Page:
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Agricultural and Biological Sciences » "Organic Farming - A Promising Way of Food Production", book edited by Petr Konvalina, ISBN 978-953-51-2256-2, Published: March 9, 2016 under CC BY 3.0 license. © The Author(s).

Chapter 7

Role of Organic Sources of Nutrients in Rice (Oryza sativa) Based on High Value Cropping Sequence

By Sanjay Kumar Yadav, Subhash Babu, Gulab Singh Yadav, Raghavendra Singh and Manoj Kumar Yadav
DOI: 10.5772/61841

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Role of Organic Sources of Nutrients in Rice (Oryza sativa) Based on High Value Cropping Sequence

Sanjay Kumar Yadav1, Subhash Babu1, Gulab Singh Yadav1, Raghavendra Singh1 and Manoj Kumar Yadav1

1. Introduction

Organic farming is a production system that avoids or largely excludes the use of synthetic fertilizers, pesticides, growth regulators, and livestock feed additives. The objectives of environmental, social, and economic sustainability are the basics of organic farming.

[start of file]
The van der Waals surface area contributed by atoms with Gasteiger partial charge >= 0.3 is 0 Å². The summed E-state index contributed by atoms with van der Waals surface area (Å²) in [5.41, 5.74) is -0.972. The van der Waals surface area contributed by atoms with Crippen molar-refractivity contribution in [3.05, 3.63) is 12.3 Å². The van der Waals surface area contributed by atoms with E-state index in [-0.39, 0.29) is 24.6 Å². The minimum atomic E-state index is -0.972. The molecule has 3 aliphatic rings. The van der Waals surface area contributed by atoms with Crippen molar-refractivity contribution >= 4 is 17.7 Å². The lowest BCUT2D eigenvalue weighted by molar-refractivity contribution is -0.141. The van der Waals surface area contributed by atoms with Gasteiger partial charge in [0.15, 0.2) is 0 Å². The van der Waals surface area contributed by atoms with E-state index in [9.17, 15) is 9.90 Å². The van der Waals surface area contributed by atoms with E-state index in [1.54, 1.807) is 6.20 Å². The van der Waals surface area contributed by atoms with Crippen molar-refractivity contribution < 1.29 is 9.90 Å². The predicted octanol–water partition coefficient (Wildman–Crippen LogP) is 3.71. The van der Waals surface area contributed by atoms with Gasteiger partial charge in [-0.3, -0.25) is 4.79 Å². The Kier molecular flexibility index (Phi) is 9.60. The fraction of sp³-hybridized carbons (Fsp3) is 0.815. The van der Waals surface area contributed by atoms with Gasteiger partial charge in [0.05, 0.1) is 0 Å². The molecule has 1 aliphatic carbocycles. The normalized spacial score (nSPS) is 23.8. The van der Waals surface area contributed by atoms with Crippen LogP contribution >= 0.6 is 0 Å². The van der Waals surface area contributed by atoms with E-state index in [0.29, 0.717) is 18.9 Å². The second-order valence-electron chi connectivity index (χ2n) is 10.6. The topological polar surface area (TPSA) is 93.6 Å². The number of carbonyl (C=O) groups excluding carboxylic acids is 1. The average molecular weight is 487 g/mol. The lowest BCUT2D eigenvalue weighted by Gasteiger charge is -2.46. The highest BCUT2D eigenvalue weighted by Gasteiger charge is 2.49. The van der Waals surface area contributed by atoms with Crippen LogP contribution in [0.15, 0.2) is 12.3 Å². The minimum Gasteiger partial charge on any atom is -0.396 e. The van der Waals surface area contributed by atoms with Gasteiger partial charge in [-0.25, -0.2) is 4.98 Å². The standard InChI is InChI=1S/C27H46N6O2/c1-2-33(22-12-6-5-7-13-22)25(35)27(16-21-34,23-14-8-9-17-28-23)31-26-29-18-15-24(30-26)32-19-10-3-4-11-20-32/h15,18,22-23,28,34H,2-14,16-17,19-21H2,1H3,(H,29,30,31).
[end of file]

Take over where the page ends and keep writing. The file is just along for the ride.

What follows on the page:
The maintenance of good soil fertility is essential for sustainable crop production, which requires the regular use of organic sources of nutrient-like organic manure and biofertilizers to keep the farm income higher of the farming community. Organic agriculture is a holistic production management system, which promotes sustainable agriculture and enhances agro ecosystem health, including biodiversity, biological cycle, and soil biological activity. The organic farming practices on scientific principles are as productive as the conventional system. Organic systems showed greater soil health benefits reduced cost on production, are found better than inorganic practices, and enhanced profit margin with quality food. Interestingly, while exports of organic commodity are growing, domestic market demand is galloping for high-value crop produce, supports from government are increasing and innovation system support has started to grow. In such situation, it is necessary to develop suitable technology for meeting the challenges of the coming generation by providing good quality produce without deteriorating the socio-economic conditions of the farmer and with minimum environmental pollution. The farmers of ancient India adhered to the natural laws and this helped in maintaining the soil fertility over a relatively longer period of time [1]. These organic sources, besides supplying N, P, K, also make unavailable sources of elemental nitrogen, bound phosphates, micronutrients, and decomposed plant residues into available form in order to facilitate the plants to absorb the nutrients. Organic cultivation practices are very effective to improve the population of beneficial microorganisms in the soil having direct effect on enhancing the availability of macronutrients and micronutrients through correcting the deficiency induced by the conventional practices with the application of synthetic fertilizers, and consequently capable of sustaining high crop productivity and soil biological properties by modification of the soil environment [2].